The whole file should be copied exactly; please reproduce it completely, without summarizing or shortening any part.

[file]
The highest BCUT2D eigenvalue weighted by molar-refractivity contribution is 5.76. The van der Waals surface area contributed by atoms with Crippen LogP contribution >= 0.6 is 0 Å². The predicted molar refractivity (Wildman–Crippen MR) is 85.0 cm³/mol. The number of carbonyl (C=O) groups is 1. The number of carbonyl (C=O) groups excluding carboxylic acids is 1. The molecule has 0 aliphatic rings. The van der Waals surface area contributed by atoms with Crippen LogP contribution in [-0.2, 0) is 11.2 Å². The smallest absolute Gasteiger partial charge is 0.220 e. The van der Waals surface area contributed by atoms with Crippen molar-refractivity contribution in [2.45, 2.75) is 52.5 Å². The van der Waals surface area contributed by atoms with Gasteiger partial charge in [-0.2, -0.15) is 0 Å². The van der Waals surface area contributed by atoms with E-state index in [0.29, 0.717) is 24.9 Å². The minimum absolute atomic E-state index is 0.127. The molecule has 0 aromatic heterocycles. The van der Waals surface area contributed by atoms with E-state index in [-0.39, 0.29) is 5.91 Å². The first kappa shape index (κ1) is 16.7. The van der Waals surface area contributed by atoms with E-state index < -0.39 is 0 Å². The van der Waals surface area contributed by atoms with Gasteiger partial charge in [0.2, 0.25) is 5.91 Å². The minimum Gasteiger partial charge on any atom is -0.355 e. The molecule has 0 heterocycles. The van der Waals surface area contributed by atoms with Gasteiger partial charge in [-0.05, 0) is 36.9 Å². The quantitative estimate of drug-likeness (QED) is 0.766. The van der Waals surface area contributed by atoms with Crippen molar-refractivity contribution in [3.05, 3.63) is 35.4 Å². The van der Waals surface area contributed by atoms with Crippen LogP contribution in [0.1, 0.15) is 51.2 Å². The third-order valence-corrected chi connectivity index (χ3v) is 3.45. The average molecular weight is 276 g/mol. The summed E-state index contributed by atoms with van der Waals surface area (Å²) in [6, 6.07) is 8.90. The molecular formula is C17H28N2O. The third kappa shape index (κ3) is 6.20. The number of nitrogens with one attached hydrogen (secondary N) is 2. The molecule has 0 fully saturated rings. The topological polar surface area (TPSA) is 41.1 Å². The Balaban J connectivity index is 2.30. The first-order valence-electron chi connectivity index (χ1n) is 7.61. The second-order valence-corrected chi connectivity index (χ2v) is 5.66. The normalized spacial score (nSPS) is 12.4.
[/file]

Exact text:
The highest BCUT2D eigenvalue weighted by molar-refractivity contribution is 5.76. The van der Waals surface area contributed by atoms with Crippen LogP contribution >= 0.6 is 0 Å². The predicted molar refractivity (Wildman–Crippen MR) is 85.0 cm³/mol. The number of carbonyl (C=O) groups is 1. The number of carbonyl (C=O) groups excluding carboxylic acids is 1. The molecule has 0 aliphatic rings. The van der Waals surface area contributed by atoms with Crippen LogP contribution in [-0.2, 0) is 11.2 Å². The smallest absolute Gasteiger partial charge is 0.220 e. The van der Waals surface area contributed by atoms with Crippen molar-refractivity contribution in [2.45, 2.75) is 52.5 Å². The van der Waals surface area contributed by atoms with Gasteiger partial charge in [-0.2, -0.15) is 0 Å². The van der Waals surface area contributed by atoms with E-state index in [0.29, 0.717) is 24.9 Å². The minimum absolute atomic E-state index is 0.127. The molecule has 0 aromatic heterocycles. The van der Waals surface area contributed by atoms with E-state index in [-0.39, 0.29) is 5.91 Å². The first kappa shape index (κ1) is 16.7. The van der Waals surface area contributed by atoms with E-state index < -0.39 is 0 Å². The van der Waals surface area contributed by atoms with Gasteiger partial charge in [0.2, 0.25) is 5.91 Å². The minimum Gasteiger partial charge on any atom is -0.355 e. The molecule has 0 heterocycles. The van der Waals surface area contributed by atoms with Gasteiger partial charge in [-0.05, 0) is 36.9 Å². The quantitative estimate of drug-likeness (QED) is 0.766. The van der Waals surface area contributed by atoms with Crippen molar-refractivity contribution in [3.05, 3.63) is 35.4 Å². The van der Waals surface area contributed by atoms with Crippen LogP contribution in [0.1, 0.15) is 51.2 Å². The third-order valence-corrected chi connectivity index (χ3v) is 3.45. The average molecular weight is 276 g/mol. The summed E-state index contributed by atoms with van der Waals surface area (Å²) in [6, 6.07) is 8.90. The molecular formula is C17H28N2O. The third kappa shape index (κ3) is 6.20. The number of nitrogens with one attached hydrogen (secondary N) is 2. The molecule has 0 fully saturated rings. The topological polar surface area (TPSA) is 41.1 Å². The Balaban J connectivity index is 2.30. The first-order valence-electron chi connectivity index (χ1n) is 7.61. The second-order valence-corrected chi connectivity index (χ2v) is 5.66. The normalized spacial score (nSPS) is 12.4.